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The Minnesota Daily

Serving the UMN community since 1900

The Minnesota Daily

Serving the UMN community since 1900

The Minnesota Daily

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An uplifting experiment

Students walking to and from the University Recreation Center on Mondays might have been confused after seeing a World War I bomber soar through the sky.

But students shouldn’t be alarmed ” the plane is only a remote-controlled model.

The University’s future astronauts and spacecraft designers meet every Monday for the new RC Plane Club, where they often fly their battery-powered remote control plane outside the Recreation Center.

“The club was created to let students experience designing and flying a plane firsthand,” said Brian Nackerud, aerospace engineering junior.

Nackerud, who helped spark the club’s creation, also helps guide club members in the techniques of flying and designing the aircraft.

The club, which meets in Akerman Hall, is a subgroup of the American Institute of Aeronautics and Astronautics, a national society of aerospace engineers, which has a University chapter.

The 2-foot Styrofoam plane runs on a small battery-powered motor.

“Crashes happen often, but the planes are easily fixed with a little glue,” Nackerud said.

The idea for the creation of the club came from aerospace engineering professor Jeffrey Hammer, who teaches a senior design course in which students design and build remote control planes.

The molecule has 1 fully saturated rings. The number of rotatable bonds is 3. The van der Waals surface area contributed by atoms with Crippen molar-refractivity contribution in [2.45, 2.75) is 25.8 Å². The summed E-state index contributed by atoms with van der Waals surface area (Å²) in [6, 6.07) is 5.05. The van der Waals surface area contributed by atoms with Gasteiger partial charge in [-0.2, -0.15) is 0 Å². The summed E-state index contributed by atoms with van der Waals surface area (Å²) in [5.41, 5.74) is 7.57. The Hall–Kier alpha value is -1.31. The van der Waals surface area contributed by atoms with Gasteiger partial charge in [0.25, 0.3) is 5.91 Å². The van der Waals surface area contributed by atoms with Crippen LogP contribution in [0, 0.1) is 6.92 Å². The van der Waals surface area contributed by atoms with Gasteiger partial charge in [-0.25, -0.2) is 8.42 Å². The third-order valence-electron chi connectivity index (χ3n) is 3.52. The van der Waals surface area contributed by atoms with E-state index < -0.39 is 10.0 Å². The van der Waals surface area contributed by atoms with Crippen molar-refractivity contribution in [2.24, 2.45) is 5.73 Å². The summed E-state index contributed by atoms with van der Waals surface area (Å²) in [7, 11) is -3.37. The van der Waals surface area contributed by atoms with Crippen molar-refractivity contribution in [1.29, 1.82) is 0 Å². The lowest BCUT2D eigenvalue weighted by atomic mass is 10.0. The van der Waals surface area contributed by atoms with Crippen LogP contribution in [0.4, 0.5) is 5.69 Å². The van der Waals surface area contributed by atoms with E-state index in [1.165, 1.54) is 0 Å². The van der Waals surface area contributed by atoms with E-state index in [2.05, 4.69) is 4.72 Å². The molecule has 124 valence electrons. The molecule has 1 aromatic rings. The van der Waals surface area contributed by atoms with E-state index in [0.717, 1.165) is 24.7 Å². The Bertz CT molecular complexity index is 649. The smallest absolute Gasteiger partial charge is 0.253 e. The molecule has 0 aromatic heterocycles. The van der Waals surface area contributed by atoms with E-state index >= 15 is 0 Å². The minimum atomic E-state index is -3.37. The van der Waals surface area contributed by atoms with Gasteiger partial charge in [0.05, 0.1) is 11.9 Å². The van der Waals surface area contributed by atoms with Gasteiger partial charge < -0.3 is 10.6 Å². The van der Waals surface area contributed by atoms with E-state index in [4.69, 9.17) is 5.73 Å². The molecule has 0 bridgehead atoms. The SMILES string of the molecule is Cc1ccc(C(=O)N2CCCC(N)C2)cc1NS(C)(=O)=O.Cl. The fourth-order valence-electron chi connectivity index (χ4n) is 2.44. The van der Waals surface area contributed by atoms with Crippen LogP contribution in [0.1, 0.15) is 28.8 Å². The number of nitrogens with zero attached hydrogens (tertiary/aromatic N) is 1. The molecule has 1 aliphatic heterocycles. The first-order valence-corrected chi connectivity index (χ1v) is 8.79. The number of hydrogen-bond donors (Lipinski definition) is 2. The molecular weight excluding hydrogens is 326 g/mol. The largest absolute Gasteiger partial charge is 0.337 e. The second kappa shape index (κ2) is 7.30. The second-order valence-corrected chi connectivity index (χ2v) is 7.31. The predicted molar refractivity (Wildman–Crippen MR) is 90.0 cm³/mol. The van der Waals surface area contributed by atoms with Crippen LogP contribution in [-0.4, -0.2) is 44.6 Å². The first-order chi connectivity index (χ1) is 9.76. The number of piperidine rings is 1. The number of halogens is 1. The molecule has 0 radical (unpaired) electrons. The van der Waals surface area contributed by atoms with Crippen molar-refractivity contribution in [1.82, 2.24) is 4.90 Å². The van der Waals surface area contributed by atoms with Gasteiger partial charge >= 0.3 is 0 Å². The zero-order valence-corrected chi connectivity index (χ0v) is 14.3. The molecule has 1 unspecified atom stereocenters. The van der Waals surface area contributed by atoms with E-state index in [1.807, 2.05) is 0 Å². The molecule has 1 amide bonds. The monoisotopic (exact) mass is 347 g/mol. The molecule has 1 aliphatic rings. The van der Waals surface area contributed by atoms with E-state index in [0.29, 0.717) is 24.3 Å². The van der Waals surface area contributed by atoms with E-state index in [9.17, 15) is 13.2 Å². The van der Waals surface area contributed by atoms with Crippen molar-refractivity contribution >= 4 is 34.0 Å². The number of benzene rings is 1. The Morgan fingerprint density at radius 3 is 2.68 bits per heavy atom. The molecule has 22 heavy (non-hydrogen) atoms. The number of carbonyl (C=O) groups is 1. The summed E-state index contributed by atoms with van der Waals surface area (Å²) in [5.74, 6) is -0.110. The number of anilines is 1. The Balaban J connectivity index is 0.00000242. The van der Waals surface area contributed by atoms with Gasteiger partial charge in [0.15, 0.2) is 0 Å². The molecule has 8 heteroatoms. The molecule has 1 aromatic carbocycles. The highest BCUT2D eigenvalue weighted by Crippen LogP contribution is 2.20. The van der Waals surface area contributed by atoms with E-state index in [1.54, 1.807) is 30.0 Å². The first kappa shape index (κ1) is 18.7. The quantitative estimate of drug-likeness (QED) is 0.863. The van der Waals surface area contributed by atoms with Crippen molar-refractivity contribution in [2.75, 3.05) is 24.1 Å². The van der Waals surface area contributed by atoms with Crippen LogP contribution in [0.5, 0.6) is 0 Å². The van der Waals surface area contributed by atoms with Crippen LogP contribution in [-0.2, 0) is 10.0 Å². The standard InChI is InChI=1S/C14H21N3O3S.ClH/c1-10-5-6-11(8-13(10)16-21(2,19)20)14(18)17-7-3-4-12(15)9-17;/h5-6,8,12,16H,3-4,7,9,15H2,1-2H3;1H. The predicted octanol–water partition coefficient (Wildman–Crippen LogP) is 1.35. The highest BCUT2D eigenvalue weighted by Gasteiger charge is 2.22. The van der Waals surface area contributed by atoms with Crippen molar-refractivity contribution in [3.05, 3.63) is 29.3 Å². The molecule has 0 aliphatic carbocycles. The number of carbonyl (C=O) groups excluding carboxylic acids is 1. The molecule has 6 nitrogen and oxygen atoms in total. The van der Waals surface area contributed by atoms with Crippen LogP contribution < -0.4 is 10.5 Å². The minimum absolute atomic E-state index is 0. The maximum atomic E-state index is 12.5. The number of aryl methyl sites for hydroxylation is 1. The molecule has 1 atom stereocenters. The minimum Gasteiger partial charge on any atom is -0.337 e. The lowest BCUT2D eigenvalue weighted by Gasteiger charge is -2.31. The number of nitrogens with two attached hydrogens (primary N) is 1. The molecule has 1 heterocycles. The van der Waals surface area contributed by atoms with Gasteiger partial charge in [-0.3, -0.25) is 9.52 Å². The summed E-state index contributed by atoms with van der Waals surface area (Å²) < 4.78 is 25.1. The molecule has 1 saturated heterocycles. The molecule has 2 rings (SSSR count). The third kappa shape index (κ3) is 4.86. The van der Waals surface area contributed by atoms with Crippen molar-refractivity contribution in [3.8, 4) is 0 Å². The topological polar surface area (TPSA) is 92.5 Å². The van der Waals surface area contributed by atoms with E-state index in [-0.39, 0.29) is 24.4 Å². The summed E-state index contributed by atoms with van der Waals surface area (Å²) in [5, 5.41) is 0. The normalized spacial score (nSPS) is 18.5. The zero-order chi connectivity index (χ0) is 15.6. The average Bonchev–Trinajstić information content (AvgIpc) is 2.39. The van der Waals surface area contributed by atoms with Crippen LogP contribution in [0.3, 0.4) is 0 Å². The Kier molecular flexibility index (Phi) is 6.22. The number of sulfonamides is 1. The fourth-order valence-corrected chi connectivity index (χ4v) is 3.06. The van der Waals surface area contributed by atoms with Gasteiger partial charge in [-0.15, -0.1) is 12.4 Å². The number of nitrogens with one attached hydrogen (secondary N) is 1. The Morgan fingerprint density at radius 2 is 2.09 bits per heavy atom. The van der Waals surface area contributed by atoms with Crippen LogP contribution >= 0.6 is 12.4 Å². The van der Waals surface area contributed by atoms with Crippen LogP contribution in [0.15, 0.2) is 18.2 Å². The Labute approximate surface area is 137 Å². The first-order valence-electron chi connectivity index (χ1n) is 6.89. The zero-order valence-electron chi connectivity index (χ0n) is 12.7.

Students taking the senior design course last semester were having trouble finishing the project of designing and building planes, Hammer said.

“This club will help students prepare for the class,” Hammer said.

Each spring, students in Hammer’s class design a bigger remote control model in which an engine is powered by gas.

The students in late spring compete in the Heavy Lift Competition in Austin, Texas. The plane designed to carry the most weight and is able to take off wins the competition.

Members of the club learn how to fly the remote control plane through a simulation run, in which the main remote control is linked to a trainee control. The main control can overpower the trainee’s if “anything goes wrong,” Nackerud said, while checking the controls on his remote.

“I really couldn’t control the plane,” aerospace engineering sophomore Rizwan Qureshi said, after his first test run in which Nackerud had to take over control numerous times.

“A lot of us don’t have actual experience with aircraft, but just book knowledge,” said Jeremy Smith, an aerospace engineering senior who wants to be an astronaut.

The club was established last semester, when students learned to fly the planes. This semester the club plans to focus its efforts on learning the design of the planes.

Nackerud said the club is open to all University students, not just aerospace engineering majors.

“It’s just a lot of fun to fly these things,” Nackerud said during a flight simulation that ended with a crash that left the plane in two pieces.

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